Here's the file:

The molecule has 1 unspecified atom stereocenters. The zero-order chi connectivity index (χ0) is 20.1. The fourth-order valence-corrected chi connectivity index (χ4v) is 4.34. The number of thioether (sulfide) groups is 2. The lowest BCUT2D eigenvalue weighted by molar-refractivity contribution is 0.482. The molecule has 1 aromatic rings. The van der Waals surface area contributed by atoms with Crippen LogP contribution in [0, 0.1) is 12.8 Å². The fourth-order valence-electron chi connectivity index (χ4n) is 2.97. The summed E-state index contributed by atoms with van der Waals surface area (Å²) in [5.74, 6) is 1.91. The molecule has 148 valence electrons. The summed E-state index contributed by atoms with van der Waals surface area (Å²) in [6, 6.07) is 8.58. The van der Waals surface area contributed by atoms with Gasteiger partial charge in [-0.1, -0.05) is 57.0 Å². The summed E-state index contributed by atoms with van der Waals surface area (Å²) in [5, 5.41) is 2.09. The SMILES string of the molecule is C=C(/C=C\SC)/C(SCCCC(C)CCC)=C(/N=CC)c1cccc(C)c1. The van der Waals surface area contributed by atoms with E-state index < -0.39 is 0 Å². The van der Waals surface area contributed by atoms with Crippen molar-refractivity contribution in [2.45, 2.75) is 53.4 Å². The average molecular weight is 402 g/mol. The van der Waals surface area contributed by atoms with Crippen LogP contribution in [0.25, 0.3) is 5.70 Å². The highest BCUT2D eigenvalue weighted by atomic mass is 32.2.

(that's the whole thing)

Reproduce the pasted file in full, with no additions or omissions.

The molecule has 1 unspecified atom stereocenters. The zero-order chi connectivity index (χ0) is 20.1. The fourth-order valence-corrected chi connectivity index (χ4v) is 4.34. The number of thioether (sulfide) groups is 2. The lowest BCUT2D eigenvalue weighted by molar-refractivity contribution is 0.482. The molecule has 1 aromatic rings. The van der Waals surface area contributed by atoms with Crippen LogP contribution in [0, 0.1) is 12.8 Å². The fourth-order valence-electron chi connectivity index (χ4n) is 2.97. The summed E-state index contributed by atoms with van der Waals surface area (Å²) in [5.74, 6) is 1.91. The molecule has 148 valence electrons. The summed E-state index contributed by atoms with van der Waals surface area (Å²) in [6, 6.07) is 8.58. The van der Waals surface area contributed by atoms with Gasteiger partial charge in [-0.1, -0.05) is 57.0 Å². The summed E-state index contributed by atoms with van der Waals surface area (Å²) in [5, 5.41) is 2.09. The SMILES string of the molecule is C=C(/C=C\SC)/C(SCCCC(C)CCC)=C(/N=CC)c1cccc(C)c1. The van der Waals surface area contributed by atoms with E-state index < -0.39 is 0 Å². The van der Waals surface area contributed by atoms with Crippen molar-refractivity contribution in [2.45, 2.75) is 53.4 Å². The average molecular weight is 402 g/mol. The van der Waals surface area contributed by atoms with Crippen LogP contribution in [0.25, 0.3) is 5.70 Å². The highest BCUT2D eigenvalue weighted by atomic mass is 32.2.